M1 Finance creates these professionally built pies based on generally accepted investing principles as well as past performance data. They offer a variety of expert pies, each composing of 2 to 20 securities depending on the type you choose. Expert pies are designed by M1 Finance investment professionals as well as third party partners such as Cambria Investments. M1 Finance offers 9 different categories of expert pies.

M1 Finance Expert Pies

Here are the categories of the M1 Finance expert pies…

  1. General Investing: Choose from risk levels ranging from ultra conservative to ultra aggressive.
  2. Plan For Retirement: Invest for your target retirement date. Your portfolio allocation will adjust over time to become more conservative as you approach retirement.
  3. Responsible Investing: Socially conscious investing. This investment category invests in companies that are concerned about financial obligations as well as social and environmental obligations.
  4. Income Earners: Contains dividend and interest paying securities.
  5. Hedge Fund Followers: Pies that track public funds such as Berkshire Hathaway and Icahn Enterprises.
  6. Industries & Sectors: Invest in one segment of the overall economy.
  7. Stocks & Bonds: Multiple options of diversified stock and bond exposure.
  8. Other Strategies: Other investment options like blue chip stocks, domestic growth, domestic value and more.
  9. Trinity Portfolios: Portfolios created by Cambria Investments. Learn more about Cambria Investments here.
M1 Finance Expert Pie.png
M1 Finance Expert Pies

M1 Finance has a quantitative model for choosing the specific ETFs within each expert pie. This model takes into account variables such as fees, assets under management, and tracking error of standard deviation. These variables are considered and result in low cost ETFs that track the underlying benchmark(s) better than others.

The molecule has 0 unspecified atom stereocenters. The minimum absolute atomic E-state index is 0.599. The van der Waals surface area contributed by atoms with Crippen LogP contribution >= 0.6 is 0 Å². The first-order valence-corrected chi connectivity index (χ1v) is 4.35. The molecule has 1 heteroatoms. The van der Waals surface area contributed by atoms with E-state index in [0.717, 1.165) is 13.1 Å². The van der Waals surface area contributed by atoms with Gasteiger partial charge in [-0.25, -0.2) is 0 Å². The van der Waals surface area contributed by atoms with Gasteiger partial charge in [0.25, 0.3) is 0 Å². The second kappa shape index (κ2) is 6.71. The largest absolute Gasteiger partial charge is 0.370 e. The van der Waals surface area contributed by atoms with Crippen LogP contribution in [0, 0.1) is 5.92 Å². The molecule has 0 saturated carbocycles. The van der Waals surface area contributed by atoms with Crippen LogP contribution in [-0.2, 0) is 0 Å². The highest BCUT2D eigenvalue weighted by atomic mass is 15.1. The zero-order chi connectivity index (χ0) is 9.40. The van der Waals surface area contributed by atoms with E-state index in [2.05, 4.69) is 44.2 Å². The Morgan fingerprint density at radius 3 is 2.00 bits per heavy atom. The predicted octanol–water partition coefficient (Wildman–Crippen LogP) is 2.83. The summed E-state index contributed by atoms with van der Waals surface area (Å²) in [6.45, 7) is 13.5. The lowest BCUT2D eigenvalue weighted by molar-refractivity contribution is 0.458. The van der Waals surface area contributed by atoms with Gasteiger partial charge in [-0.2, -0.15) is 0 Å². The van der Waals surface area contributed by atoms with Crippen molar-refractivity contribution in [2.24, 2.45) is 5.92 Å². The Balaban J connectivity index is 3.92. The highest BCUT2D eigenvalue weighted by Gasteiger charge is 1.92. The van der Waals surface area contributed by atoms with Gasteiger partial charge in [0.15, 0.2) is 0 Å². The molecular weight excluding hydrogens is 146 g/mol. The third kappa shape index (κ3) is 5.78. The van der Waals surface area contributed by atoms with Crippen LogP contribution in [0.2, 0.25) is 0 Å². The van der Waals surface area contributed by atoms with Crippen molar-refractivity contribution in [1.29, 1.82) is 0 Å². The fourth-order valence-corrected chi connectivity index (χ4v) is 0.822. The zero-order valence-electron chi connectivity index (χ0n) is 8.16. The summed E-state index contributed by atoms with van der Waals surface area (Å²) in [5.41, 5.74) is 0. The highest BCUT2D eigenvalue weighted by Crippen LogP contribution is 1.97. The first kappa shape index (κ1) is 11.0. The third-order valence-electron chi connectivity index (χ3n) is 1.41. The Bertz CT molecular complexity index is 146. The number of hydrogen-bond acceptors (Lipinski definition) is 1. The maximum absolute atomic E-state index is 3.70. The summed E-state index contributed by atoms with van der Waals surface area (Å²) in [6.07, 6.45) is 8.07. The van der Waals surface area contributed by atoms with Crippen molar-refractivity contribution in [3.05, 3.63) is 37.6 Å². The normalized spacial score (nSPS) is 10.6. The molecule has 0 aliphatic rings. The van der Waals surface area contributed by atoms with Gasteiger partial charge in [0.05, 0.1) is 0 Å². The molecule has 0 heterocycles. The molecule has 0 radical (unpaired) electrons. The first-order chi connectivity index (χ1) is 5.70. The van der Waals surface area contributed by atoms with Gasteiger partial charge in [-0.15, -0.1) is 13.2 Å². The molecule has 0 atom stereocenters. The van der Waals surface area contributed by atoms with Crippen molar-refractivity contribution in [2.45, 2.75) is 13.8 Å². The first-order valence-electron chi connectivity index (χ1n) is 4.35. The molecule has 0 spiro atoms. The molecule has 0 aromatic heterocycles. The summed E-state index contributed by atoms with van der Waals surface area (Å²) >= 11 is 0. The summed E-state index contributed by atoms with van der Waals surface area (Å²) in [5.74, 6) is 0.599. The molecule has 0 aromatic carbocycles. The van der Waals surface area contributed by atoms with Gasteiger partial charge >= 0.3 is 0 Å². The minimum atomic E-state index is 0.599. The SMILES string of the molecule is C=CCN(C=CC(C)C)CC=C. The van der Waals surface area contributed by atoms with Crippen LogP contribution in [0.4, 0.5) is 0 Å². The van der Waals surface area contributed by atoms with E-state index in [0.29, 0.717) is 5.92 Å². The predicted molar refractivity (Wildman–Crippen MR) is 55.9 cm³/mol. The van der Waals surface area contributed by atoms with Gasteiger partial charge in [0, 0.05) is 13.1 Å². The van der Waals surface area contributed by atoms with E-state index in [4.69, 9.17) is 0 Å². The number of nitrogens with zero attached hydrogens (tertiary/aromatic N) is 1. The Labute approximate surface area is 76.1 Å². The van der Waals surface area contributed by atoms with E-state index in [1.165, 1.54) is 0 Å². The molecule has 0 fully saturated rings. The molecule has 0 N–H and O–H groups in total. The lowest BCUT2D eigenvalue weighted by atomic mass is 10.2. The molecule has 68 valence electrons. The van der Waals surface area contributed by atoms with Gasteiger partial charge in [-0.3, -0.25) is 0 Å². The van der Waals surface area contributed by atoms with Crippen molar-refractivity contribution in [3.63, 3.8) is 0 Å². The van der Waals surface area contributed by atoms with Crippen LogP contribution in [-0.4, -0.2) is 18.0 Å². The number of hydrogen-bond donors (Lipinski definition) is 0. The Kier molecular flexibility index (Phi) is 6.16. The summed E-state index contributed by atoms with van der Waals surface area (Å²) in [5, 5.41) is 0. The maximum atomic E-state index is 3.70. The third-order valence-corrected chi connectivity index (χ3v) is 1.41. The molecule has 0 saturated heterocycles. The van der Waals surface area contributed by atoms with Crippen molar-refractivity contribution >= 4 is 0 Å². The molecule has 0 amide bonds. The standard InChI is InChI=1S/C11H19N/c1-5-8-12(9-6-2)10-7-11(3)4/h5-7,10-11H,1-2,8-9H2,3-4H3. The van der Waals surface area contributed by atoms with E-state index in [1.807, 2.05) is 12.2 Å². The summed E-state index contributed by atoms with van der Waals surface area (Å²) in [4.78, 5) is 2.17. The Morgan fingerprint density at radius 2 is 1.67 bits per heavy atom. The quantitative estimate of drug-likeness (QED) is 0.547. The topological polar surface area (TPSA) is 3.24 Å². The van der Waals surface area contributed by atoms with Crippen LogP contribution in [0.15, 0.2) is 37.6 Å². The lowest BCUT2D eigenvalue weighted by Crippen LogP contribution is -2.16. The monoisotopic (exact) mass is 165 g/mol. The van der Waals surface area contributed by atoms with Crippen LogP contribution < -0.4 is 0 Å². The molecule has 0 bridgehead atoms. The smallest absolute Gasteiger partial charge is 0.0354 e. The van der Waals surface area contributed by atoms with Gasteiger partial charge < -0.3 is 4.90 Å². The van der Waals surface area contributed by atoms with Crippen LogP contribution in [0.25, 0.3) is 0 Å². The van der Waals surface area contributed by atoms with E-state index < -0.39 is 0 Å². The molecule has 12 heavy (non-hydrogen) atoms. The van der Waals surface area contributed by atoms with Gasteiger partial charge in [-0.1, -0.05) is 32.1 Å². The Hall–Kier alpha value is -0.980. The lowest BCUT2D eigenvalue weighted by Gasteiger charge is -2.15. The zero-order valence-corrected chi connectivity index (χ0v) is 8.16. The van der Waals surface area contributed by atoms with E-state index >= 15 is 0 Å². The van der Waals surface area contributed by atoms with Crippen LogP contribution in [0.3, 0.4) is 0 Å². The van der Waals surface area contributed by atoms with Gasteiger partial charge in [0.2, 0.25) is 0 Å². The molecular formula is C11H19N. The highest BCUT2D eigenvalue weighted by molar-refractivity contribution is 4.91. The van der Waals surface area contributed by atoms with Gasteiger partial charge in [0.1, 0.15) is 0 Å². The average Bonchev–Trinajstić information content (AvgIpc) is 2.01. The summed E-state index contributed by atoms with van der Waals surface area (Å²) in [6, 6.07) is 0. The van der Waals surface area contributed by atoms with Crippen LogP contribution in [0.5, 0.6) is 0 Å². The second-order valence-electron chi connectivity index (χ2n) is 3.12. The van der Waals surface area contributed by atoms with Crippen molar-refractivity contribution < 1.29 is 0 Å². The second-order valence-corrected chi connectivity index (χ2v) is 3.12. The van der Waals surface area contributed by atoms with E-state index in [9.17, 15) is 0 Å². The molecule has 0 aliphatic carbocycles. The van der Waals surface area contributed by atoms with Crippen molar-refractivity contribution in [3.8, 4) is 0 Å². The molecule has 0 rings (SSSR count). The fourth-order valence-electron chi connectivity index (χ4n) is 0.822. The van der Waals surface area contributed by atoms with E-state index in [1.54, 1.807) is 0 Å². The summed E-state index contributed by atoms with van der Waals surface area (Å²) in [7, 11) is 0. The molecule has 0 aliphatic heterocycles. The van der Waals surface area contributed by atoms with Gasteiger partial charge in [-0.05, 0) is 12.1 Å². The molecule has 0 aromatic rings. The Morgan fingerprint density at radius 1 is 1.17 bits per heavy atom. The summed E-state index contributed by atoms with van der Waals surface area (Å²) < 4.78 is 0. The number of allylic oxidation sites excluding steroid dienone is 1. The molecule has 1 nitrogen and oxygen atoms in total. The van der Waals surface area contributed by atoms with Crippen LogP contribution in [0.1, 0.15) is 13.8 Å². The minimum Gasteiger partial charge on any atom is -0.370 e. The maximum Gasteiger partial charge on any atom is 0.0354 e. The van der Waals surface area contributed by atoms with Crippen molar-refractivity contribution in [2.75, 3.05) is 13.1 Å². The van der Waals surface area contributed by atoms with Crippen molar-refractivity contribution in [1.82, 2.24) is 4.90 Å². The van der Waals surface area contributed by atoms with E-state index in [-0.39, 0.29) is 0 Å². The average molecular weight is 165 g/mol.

There are no fees associated with using M1 Finance or the expert pies. However, all ETFs have management fees associated with the fund. M1 Finance chooses ETFs with some of the lowest fees. They are also very transparent about the management fees charged by ETFs on their platform.

Click Here To Get Started With M1 Finance

How Does M1 Finance Make Any Money?

Investing Simple is affiliated with M1 Finance. This relationship does not influence our opinion of this platform.

Times have changed, and investing in the stock market is not the same as it was 10 years ago. The rise of the roboadvisor and algorithm based trading have taken the brokerage industry by storm. One of the most established examples being M1 Finance.

M1 Finance has an offer that on the surface might seem too good to be true. First of all, they offer commission free trading. Second of all, the minimum account balance is just $100. Is M1 Finance operating as a charity? Not quite.

First, M1 Borrow

M1 Finance makes money in a couple of different ways. The first way that M1 Finance makes money is by offering a feature known as M1 Borrow.

M1 Borrow

M1 Borrow allows investors to take out a portfolio line of credit. Your investments in your M1 Finance account serve as the collateral. M1 Borrow allows you to borrow up to 35% of your M1 Finance account balance at an interest rate of 3.75% per year. Essentially, M1 Finance extends a loan to you and in return if you do not pay it back they can sell your investments to cover the loan. The risk on M1 Finance is relatively low, so this is easy money.